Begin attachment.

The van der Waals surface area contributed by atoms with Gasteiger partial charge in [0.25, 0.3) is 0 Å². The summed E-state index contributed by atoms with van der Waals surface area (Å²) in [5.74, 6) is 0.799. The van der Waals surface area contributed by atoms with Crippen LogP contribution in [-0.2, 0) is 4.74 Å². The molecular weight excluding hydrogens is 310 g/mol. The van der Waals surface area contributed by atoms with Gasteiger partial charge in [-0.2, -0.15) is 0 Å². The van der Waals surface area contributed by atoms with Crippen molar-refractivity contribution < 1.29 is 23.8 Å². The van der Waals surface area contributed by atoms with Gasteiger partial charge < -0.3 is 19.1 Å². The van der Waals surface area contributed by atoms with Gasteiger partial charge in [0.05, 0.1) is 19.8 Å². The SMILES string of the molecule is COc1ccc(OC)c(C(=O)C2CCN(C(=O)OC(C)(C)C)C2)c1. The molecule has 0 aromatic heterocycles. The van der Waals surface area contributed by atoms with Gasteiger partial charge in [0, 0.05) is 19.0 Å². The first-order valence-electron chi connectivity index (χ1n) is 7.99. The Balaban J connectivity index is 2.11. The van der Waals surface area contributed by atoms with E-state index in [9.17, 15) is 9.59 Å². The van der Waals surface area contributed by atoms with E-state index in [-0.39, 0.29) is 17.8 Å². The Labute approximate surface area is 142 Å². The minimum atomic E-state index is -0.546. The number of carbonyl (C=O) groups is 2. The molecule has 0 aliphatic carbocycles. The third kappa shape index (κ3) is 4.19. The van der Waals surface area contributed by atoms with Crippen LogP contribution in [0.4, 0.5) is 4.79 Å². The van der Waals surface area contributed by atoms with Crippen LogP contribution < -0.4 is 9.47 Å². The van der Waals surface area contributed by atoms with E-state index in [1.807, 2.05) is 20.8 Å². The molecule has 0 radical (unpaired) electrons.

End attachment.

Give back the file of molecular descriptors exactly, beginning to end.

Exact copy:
The van der Waals surface area contributed by atoms with Gasteiger partial charge in [0.25, 0.3) is 0 Å². The summed E-state index contributed by atoms with van der Waals surface area (Å²) in [5.74, 6) is 0.799. The van der Waals surface area contributed by atoms with Crippen LogP contribution in [-0.2, 0) is 4.74 Å². The molecular weight excluding hydrogens is 310 g/mol. The van der Waals surface area contributed by atoms with Gasteiger partial charge in [-0.2, -0.15) is 0 Å². The van der Waals surface area contributed by atoms with Crippen molar-refractivity contribution < 1.29 is 23.8 Å². The van der Waals surface area contributed by atoms with Gasteiger partial charge < -0.3 is 19.1 Å². The van der Waals surface area contributed by atoms with Gasteiger partial charge in [0.05, 0.1) is 19.8 Å². The SMILES string of the molecule is COc1ccc(OC)c(C(=O)C2CCN(C(=O)OC(C)(C)C)C2)c1. The molecule has 0 aromatic heterocycles. The van der Waals surface area contributed by atoms with Gasteiger partial charge in [0, 0.05) is 19.0 Å². The first-order valence-electron chi connectivity index (χ1n) is 7.99. The Balaban J connectivity index is 2.11. The van der Waals surface area contributed by atoms with E-state index in [9.17, 15) is 9.59 Å². The van der Waals surface area contributed by atoms with E-state index in [-0.39, 0.29) is 17.8 Å². The Labute approximate surface area is 142 Å². The minimum atomic E-state index is -0.546. The number of carbonyl (C=O) groups is 2. The molecule has 0 aliphatic carbocycles. The third kappa shape index (κ3) is 4.19. The van der Waals surface area contributed by atoms with Crippen LogP contribution in [0.4, 0.5) is 4.79 Å². The van der Waals surface area contributed by atoms with Crippen LogP contribution < -0.4 is 9.47 Å². The van der Waals surface area contributed by atoms with E-state index in [1.807, 2.05) is 20.8 Å². The molecule has 0 radical (unpaired) electrons.